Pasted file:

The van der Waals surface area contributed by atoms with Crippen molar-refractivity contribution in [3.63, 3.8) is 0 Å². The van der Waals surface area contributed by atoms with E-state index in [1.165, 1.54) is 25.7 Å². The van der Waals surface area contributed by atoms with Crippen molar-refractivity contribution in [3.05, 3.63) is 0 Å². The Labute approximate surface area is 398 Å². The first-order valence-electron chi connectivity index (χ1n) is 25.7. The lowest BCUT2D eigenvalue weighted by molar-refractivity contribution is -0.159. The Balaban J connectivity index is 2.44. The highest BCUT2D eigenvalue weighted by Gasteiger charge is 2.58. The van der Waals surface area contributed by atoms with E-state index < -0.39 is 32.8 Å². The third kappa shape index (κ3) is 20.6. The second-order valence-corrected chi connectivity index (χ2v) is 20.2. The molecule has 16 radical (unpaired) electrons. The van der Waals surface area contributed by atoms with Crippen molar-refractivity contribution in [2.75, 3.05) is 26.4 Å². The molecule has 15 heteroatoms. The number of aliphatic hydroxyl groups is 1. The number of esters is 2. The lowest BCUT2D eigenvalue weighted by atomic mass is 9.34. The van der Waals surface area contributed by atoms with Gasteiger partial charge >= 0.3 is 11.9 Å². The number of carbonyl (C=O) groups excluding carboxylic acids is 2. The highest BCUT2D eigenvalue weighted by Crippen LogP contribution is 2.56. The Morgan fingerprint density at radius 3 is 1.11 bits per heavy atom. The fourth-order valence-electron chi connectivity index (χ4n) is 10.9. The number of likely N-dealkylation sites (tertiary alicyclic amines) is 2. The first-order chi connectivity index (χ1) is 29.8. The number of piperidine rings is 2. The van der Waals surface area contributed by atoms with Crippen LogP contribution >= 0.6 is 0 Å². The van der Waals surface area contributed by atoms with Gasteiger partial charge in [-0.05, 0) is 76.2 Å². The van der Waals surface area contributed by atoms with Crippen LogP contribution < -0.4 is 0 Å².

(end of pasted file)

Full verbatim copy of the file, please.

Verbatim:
The van der Waals surface area contributed by atoms with Crippen molar-refractivity contribution in [3.63, 3.8) is 0 Å². The van der Waals surface area contributed by atoms with E-state index in [1.165, 1.54) is 25.7 Å². The van der Waals surface area contributed by atoms with Crippen molar-refractivity contribution in [3.05, 3.63) is 0 Å². The Labute approximate surface area is 398 Å². The first-order valence-electron chi connectivity index (χ1n) is 25.7. The lowest BCUT2D eigenvalue weighted by molar-refractivity contribution is -0.159. The Balaban J connectivity index is 2.44. The highest BCUT2D eigenvalue weighted by Gasteiger charge is 2.58. The van der Waals surface area contributed by atoms with E-state index < -0.39 is 32.8 Å². The third kappa shape index (κ3) is 20.6. The second-order valence-corrected chi connectivity index (χ2v) is 20.2. The molecule has 16 radical (unpaired) electrons. The van der Waals surface area contributed by atoms with Crippen molar-refractivity contribution in [2.75, 3.05) is 26.4 Å². The molecule has 15 heteroatoms. The number of aliphatic hydroxyl groups is 1. The number of esters is 2. The lowest BCUT2D eigenvalue weighted by atomic mass is 9.34. The van der Waals surface area contributed by atoms with Gasteiger partial charge >= 0.3 is 11.9 Å². The number of carbonyl (C=O) groups excluding carboxylic acids is 2. The highest BCUT2D eigenvalue weighted by Crippen LogP contribution is 2.56. The Morgan fingerprint density at radius 3 is 1.11 bits per heavy atom. The fourth-order valence-electron chi connectivity index (χ4n) is 10.9. The number of likely N-dealkylation sites (tertiary alicyclic amines) is 2. The first-order chi connectivity index (χ1) is 29.8. The number of piperidine rings is 2. The van der Waals surface area contributed by atoms with Crippen LogP contribution >= 0.6 is 0 Å². The van der Waals surface area contributed by atoms with Gasteiger partial charge in [-0.05, 0) is 76.2 Å². The van der Waals surface area contributed by atoms with Crippen LogP contribution < -0.4 is 0 Å².